California Senate Bill 50: What’s Next?

ImageMarket Street in San Francisco.
Credit…Jim Wilson/The New York Times

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My colleague Conor Dougherty followed the protracted debate over one of the most closely watched and polarizing fixes for California’s housing crisis, which played out in Sacramento this week. Here’s his dispatch:

Senate Bill 50 is dead. Or is it?

That question hovered over the California State Legislature the past two days while Senator Scott Wiener’s bill to allow mid-rise apartments and condominiums near transit stops made its way to a final floor vote.

The bill was voted down Wednesday — only to be brought back for another unsuccessful vote on Thursday.

In the end, after failing to muster a majority, Toni Atkins, the Senate president pro tem, gave a speech in which she declared that even though the bill is now gone, something like it will pass this year and called on senators to “step up” and hash out a compromise.

The final vote capped one of the most dramatic Senate sessions in recent years. During a two-hour debate on Wednesday, lawmakers alternated between statements about the gravity of California’s housing crisis and a reluctance to upend the state’s governance and low-density roots.

[Read the full story.]

One senator would talk about homelessness and three-hour super-commutes. The next would talk about the right of localities to set zoning policy.

Virtually everyone in attendance agreed that something significant had to be done to ease California’s housing troubles, but, in an indication of just how conflicted the Legislature was about how to get there, one of the bill’s co-sponsors said the bill made him uncomfortable; another senator said she was voting for it despite opposition from cities in her district. Yet another, voting no, said that if the bill failed he wanted Mr. Wiener to simply reintroduce it so the debate would continue.

“The only thing that folks agree on is that we need housing,” said Andreas Borgeas, a Fresno Republican, who voted against it. “How we get there, everyone has a different theory.”

Throughout the session, opponents thanked Mr. Wiener, a San Francisco Democrat, for forcing a tough debate. Where that debate goes is unclear. That it will continue is guaranteed.

“This is not the end of the story,” Ms. Atkins said.

Gov. Gavin Newsom, who said he supported the bill’s intent but never endorsed it, followed up with his own statement in favor of new legislation to replace it: “California’s housing affordability crisis demands our state pass a historic housing production bill.”

And Mr. Wiener himself tweeted that he had introduced two place-holder housing bills — the details of which are to be determined.

[Want more analysis? An editorial writer at The Los Angeles Times blamed L.A. lawmakers for killing the bill without a better plan. And in an opinion piece for The Mercury News, a councilman in Burlingame wrote that cities like his are building lots of housing — without Sacramento’s intervention.]

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My colleague Nellie Bowles was smitten with the newly (mostly) car-free Market Street, the thoroughfare that cuts through San Francisco, so she wrote about it. Here’s her dispatch:

The densest blocks of Market Street are now almost car-free. Buses, taxis and delivery trucks only. This is the culmination of a very long dream for the city’s urban planners and cyclists and walkers. That last group is the one I belong to.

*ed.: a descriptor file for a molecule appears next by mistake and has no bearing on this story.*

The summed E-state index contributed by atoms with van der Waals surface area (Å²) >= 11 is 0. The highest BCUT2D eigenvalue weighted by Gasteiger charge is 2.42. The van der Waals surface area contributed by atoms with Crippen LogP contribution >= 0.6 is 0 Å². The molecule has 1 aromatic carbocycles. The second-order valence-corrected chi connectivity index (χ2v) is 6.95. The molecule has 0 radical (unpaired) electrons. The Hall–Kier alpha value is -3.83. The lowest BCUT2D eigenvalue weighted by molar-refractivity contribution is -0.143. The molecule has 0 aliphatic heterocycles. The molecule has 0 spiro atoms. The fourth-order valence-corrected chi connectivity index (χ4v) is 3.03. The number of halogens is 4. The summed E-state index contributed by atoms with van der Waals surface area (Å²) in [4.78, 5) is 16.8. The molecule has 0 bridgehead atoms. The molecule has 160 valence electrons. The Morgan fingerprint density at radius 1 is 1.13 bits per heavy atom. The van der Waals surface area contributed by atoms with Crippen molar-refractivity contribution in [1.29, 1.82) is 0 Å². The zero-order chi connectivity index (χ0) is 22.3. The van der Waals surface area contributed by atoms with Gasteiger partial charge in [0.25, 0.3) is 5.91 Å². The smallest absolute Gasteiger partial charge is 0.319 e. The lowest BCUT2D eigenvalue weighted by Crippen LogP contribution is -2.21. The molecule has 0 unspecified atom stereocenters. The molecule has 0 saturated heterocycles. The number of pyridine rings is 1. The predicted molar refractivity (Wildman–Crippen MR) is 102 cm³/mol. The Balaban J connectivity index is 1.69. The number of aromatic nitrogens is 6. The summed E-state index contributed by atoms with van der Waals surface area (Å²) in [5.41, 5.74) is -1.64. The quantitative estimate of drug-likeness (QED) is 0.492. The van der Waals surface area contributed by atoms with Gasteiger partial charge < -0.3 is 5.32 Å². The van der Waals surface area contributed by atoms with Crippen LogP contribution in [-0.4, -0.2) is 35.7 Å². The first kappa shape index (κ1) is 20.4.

And so on the warm January launch day earlier this week, I went for a long walk down the city’s main thoroughfare.

The main thing I noticed was the sound. It’s not that the new car-free Market Street is quiet, it’s that without the honking and revving, other sounds lift up.

Standing on one corner, I could hear someone playing the horn a few blocks away, the Ferry Building clock tower chiming 2 o’clock, birds, a boom box on a bike, a street kid chatting with his dog, an escalator squeaking down into BART, people’s conversations.

Early reviews are positive. A bus driver gave it two thumbs up. A couple of taxi drivers expressed delight. (Uber and Lyft are not allowed down Market.)

Two men eating lunch on a concrete step said they liked the quiet but worried what might happen during sports games when traffic gets thick. A few people complained about the Uber and Lyft discrimination. An older woman said it was nice because the new Market lets people really see the old time-y cable cars that still run down the middle of the street.

And while there were predictions of pandemonium, all seemed smooth as cars cut across from the city’s north to its south side. A lot of people didn’t even notice the change until I asked about it.

Part of the hope for the car-free street was that it would be safer.

“Nobody knew how to drive on Market. Everybody was running red lights and was about to run us over,” said Ron Webb, 58, who is homeless and spends much of his day on various Market Street sidewalks. He said he feels much safer.

The rollout itself was quiet. There is no corporate branding plastered along the new Market Street. I saw no plaque reminding me to thank a generous donor for it.

Instead I noticed the buses were a bit faster, the bikers bolder. The city’s balance feels — just a little — tilted back toward the community.

I don’t care if they ever finish the next phases, like the beautification. I just want to walk it and listen.

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Jill Cowan grew up in Orange County, graduated from U.C. Berkeley and has reported all over the state, including the Bay Area, Bakersfield and Los Angeles — but she always wants to see more. Follow along here or on Twitter, @jillcowan.

California Today is edited by Julie Bloom, who grew up in Los Angeles and graduated from U.C. Berkeley.

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